Design Affects Ranking
Google primarily looks at a site’s content, links, authority and their relevance to the search query, among a host of other signals, however technologically speaking Google doesn’t appear to go much further than errors and page speed and a few other technical aspects.
Design has been understood to not influence rankings as Google states it cannot read text in images therefore it logically goes to say that it cannot determine if your site is flashy, appealing or looks like a bad 70’s outfit of plaids on paisleys.
We do know that Google has an algorithm called Top Heavy which affects ranking based on placing too much of a focus on images at the top of your site (mainly in what would be considered above-the-fold, as well they have the ability to determine the amount of ads versus content. This goes to show clearly that Google does have the ability to determine a lot about design and layout, likely based on the source file and its attributes in the coding (e.g. height and width) or from data gleaned from pulling an image into Google Images. As well they can determine, from the code, the layout of the page from tables, divs and other code.
But how does this affect ranking?
Normally one would hear Matt Cutts talk about unique “quality” content and links but does one expect him to speak about how design affects rankings? The short answer is no but in this video clip you can hear him mention design as an important aspect. He also states how templates or layouts should be fresh and updated because if your site “looks like, frankly, sort of a stale, sort of an older site and that’s the thing where user might not be happy about that”. The keyterm there is “looks like”! So design, templates and layout affect user experience and Google is able to determine that. One thing that can assist them in determining this is by using statistics such as click-throughs, bounces, time on site, social shares, social interaction, and others which can suggest user appreciation. This can be obtained from Google Analytics data, Google Search (tracking IP, clicks on results, time spent before returning to results, etc), Google Chrome data, Google+ and others.
Since “beauty is in the eye of the beholder” Google won’t determine if your design is “good”. They’ll let other determine how much they like your site and listen to the majority. It’s quite democratic really. Since they already know how relevant your site is and its authority, backlinks, and all the other stuff then they’ll need to consider design, layout and technology which can contribute to providing a better user experience.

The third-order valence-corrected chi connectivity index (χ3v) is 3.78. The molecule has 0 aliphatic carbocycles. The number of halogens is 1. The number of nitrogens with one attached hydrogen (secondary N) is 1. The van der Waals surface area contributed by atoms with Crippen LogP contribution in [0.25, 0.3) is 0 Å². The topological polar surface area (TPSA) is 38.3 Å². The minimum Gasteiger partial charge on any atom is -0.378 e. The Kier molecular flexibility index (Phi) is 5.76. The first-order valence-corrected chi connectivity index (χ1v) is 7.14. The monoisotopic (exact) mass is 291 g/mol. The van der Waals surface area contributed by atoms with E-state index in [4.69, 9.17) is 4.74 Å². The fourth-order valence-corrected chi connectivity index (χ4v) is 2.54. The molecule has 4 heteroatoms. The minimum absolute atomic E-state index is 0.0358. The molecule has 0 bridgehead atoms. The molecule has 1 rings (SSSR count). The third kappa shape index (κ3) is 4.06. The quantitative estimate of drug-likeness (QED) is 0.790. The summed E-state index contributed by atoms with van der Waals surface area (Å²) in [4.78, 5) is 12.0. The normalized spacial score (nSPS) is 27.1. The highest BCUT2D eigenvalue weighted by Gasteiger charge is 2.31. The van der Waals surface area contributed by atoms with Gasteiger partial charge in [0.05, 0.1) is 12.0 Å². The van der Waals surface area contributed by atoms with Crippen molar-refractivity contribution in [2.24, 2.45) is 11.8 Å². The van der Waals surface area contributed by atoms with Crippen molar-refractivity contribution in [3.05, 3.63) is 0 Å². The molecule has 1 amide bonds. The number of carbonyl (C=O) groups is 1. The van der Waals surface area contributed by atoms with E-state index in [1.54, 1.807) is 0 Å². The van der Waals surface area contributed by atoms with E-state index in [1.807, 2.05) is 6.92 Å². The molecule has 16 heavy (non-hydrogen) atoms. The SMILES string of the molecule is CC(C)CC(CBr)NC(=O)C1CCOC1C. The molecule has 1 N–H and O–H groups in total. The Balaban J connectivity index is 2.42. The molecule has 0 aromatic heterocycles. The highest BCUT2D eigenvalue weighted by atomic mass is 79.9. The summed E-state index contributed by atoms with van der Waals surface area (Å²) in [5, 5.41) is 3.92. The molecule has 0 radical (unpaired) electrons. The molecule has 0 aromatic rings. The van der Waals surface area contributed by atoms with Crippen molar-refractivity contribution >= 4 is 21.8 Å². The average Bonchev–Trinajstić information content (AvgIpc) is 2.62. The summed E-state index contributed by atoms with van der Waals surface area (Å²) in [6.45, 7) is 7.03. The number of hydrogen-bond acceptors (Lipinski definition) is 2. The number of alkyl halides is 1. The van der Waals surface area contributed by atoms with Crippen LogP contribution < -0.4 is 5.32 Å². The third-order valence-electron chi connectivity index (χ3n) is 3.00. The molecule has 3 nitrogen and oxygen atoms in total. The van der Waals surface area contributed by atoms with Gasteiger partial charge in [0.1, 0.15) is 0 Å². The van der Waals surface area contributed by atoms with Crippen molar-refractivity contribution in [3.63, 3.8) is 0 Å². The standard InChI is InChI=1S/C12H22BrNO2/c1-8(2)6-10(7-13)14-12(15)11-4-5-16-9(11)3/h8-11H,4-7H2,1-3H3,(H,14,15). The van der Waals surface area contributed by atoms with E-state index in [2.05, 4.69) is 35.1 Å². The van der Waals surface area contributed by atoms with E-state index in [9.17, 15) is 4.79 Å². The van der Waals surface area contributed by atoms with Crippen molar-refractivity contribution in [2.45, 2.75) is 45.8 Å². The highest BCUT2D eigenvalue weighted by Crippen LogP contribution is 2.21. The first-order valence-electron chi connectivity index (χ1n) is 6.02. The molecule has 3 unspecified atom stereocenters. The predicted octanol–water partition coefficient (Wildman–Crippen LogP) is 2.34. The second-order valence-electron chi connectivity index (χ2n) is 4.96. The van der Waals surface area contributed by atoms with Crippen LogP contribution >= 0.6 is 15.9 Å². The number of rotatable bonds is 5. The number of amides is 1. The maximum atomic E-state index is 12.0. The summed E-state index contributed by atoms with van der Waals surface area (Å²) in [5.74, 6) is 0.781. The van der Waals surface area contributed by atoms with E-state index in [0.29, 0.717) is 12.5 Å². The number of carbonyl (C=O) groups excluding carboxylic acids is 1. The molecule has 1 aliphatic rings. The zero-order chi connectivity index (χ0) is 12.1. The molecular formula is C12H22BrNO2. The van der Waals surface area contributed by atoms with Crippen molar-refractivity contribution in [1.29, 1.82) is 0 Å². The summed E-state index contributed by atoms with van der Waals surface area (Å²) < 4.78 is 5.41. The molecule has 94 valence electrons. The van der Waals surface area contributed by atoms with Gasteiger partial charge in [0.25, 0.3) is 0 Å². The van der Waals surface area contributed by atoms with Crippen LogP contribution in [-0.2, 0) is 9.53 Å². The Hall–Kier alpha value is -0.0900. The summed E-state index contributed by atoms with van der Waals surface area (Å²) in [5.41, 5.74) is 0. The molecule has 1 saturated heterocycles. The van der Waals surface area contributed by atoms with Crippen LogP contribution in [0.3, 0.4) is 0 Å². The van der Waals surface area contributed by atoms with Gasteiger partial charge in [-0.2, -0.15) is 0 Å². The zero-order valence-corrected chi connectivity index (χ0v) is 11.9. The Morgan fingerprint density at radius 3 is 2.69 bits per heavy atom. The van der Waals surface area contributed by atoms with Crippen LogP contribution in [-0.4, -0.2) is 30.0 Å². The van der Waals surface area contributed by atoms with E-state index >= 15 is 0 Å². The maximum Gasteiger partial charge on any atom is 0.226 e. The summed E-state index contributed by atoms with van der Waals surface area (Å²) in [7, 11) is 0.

This has caused a lot of people to ask if things like Responsive Design affect rankings. Many believe it doesn’t but this video will provide you with a scintilla of doubt. Cutts clearly states you need to “continue to adapt and evolve and move with the times”. This isn’t about content; this is about technology that affects user experience. He suggests taking “a fresh look at your layout; are you still providing the best user experience?”. He continues: “if something is not as fresh as, you know, some of these experiences you get from some of these newer websites, that can have fantastic design … and eventually people might prefer that user experience and end up migrating and leaving you behind” (Emphasis added).
This last statement lends support for the assumption that they’re tracking traffic to sites and determine ranking, in part, on attendance, click-throughs and others. He also clearly stated that design can be the cause of that migration. He does not mention content at all in that statement as a reason users may migrate.
The take-aways from this are:
You should update your website with modern technology whether using updated coding or updated methods of rendering content.
Use technology which facilitates ease of use, interactivity, customer retention, social dissemination and other elements which allow for the capture, retention and viral social promotion. These can be in the form of social buttons, reviews, email-a-friend, interactive elements such as a quiz, a tutorial, a video, etc.
Update your templates with modern ones whether you’re using WordPress or Shopify, a custom solution or good ol’ fashioned HTML.
Update your site’s design often or update the overall design semi-regularly (perhaps annually) but include elements in the pages that can be updated themselves more regularly. Use ab testing and multivariate testing to determine which design provides greater effect.
Use Responsive Design or a valid substitution so that your site renders well on all platforms, browsers, etc.
Content is king but design is a prince. It also goes to show the castle should be tidy and up-kept!
Google’s Webmaster Guidelines on Design & Content: https://support.google.com/webmasters/answer/35769?hl=en#1